Quite a few people can do the identification and quick fix part of the producer role, the long-term solutions are more difficult. Being able to succesfully delegate responsibilities to team members is something that comes with experience.

The producer role is generally a transitory position, where people excelling climb pretty fast in the organization. People that have a hard time with it typically can't stand the pressure and find something more rewarding to do. This means that at any given moment we have a lot of green producers in the industry. 

From a team member perspective, failed delegation of responsilbity will lead to unclear ownership. A highly energetic producer can cover the failure in delegation by commiting a lot of personal energy to continuously keep the team moving, but it doesn't scale well. The absence of clear ownership in the team will lead to frustration and slow progress. Succesful delegation will help the team take responsibility and excel.

To sum it up, I see the most crucial role of a producer as identifying important areas where ownership is unclear, making sure that they are delegated, and that responsibility is accepted. Shared responsbility will not be the solution to the problem.

Since my first realization of the problem I've fell into the trap countless number of times, but I think I know this by heart now. As soon as I hear something that sounds like a shared responsibility, alarm bells goes off in my head. 

There are shared responsility sitautions everywhere, at home, at work, in sport teams etc. Typically they are bad and cause frustrution. Applying the short term solution to it would be to constantly point them out, but that would be like putting out brush fires. The long term solution is to let them happen and hope that people learn from their own mistakes.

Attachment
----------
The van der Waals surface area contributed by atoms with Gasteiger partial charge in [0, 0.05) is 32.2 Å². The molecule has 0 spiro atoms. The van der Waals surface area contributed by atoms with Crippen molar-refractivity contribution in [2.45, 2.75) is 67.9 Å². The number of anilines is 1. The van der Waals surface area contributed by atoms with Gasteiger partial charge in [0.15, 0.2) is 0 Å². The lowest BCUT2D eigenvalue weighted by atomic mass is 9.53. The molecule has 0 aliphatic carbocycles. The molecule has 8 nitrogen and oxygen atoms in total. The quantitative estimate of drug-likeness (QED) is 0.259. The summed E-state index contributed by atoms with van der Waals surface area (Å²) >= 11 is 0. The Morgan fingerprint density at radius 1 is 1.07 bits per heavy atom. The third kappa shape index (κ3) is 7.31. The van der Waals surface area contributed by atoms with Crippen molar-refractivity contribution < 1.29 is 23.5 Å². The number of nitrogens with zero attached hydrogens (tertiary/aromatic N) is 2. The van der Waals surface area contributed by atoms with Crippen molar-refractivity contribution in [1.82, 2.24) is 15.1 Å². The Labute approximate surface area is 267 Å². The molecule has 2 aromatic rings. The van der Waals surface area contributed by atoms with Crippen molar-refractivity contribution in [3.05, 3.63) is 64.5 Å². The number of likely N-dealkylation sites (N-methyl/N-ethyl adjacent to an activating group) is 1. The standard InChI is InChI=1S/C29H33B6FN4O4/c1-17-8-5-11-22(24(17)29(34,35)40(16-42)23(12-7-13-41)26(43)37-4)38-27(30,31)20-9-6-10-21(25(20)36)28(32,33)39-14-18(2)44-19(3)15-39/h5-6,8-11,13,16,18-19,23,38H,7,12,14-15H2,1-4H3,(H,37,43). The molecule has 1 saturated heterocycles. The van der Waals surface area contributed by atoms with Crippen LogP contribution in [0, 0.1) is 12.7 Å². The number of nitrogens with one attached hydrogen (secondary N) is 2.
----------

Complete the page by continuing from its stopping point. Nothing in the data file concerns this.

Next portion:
Lesson learned
Delegating to many means delegating to no one. Don’t delegate a shared responsibility of one single area to several people, most likely no one will take responsibility for it.


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Comments


Adam Rebika
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Interesting read. As an aspiring producer, I am looking forward to have more teachings from your blog.

A small quote from one of my teacher: "Being responsible means failure is always your fault, especially when it's not your fault."

Samuel Rantaeskola
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I completely agree with that quote. A good producer should take full responsibility for any failure in a team he's facilitating. It makes the role very painful, because there will be plenty of failures...

Graham Luke
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It's any leader's role to delegate. People need a clear sense of what they are responsible for.

Samuel Rantaeskola
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You're absolutely correct Graham. Unfortunately delegating ownership seems to be one of the hardest things to do right.